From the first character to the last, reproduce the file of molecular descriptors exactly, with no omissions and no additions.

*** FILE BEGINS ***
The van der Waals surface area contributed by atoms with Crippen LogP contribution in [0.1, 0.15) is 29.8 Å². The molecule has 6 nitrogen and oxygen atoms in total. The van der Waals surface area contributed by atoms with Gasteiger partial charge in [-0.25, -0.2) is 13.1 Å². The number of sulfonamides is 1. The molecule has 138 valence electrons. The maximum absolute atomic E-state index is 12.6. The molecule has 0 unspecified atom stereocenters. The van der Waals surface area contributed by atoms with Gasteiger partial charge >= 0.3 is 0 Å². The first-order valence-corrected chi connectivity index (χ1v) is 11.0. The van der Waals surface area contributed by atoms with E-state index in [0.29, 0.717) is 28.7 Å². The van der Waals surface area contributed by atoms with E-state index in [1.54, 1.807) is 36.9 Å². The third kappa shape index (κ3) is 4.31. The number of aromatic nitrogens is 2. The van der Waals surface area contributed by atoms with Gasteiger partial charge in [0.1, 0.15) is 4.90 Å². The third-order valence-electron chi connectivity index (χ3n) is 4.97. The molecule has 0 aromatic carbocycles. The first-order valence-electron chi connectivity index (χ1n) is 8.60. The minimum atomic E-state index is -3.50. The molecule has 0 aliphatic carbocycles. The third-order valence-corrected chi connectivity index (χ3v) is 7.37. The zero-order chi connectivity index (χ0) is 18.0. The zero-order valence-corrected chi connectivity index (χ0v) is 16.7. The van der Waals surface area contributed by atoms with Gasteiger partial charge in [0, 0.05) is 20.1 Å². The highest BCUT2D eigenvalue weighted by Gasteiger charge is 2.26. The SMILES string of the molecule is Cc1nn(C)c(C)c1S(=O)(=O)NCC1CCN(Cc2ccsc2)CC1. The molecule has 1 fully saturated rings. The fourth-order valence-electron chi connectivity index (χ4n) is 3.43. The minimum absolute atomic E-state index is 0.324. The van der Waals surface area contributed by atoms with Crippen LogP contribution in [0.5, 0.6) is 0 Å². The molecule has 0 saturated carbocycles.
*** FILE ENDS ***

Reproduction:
The van der Waals surface area contributed by atoms with Crippen LogP contribution in [0.1, 0.15) is 29.8 Å². The molecule has 6 nitrogen and oxygen atoms in total. The van der Waals surface area contributed by atoms with Gasteiger partial charge in [-0.25, -0.2) is 13.1 Å². The number of sulfonamides is 1. The molecule has 138 valence electrons. The maximum absolute atomic E-state index is 12.6. The molecule has 0 unspecified atom stereocenters. The van der Waals surface area contributed by atoms with Gasteiger partial charge >= 0.3 is 0 Å². The first-order valence-corrected chi connectivity index (χ1v) is 11.0. The van der Waals surface area contributed by atoms with E-state index in [0.29, 0.717) is 28.7 Å². The van der Waals surface area contributed by atoms with E-state index in [1.54, 1.807) is 36.9 Å². The third kappa shape index (κ3) is 4.31. The number of aromatic nitrogens is 2. The van der Waals surface area contributed by atoms with Gasteiger partial charge in [0.1, 0.15) is 4.90 Å². The third-order valence-electron chi connectivity index (χ3n) is 4.97. The molecule has 0 aromatic carbocycles. The first-order valence-electron chi connectivity index (χ1n) is 8.60. The minimum atomic E-state index is -3.50. The molecule has 0 aliphatic carbocycles. The third-order valence-corrected chi connectivity index (χ3v) is 7.37. The zero-order chi connectivity index (χ0) is 18.0. The zero-order valence-corrected chi connectivity index (χ0v) is 16.7. The van der Waals surface area contributed by atoms with Gasteiger partial charge in [0, 0.05) is 20.1 Å². The highest BCUT2D eigenvalue weighted by Gasteiger charge is 2.26. The SMILES string of the molecule is Cc1nn(C)c(C)c1S(=O)(=O)NCC1CCN(Cc2ccsc2)CC1. The molecule has 1 fully saturated rings. The fourth-order valence-electron chi connectivity index (χ4n) is 3.43. The minimum absolute atomic E-state index is 0.324. The van der Waals surface area contributed by atoms with Crippen LogP contribution in [0.5, 0.6) is 0 Å². The molecule has 0 saturated carbocycles.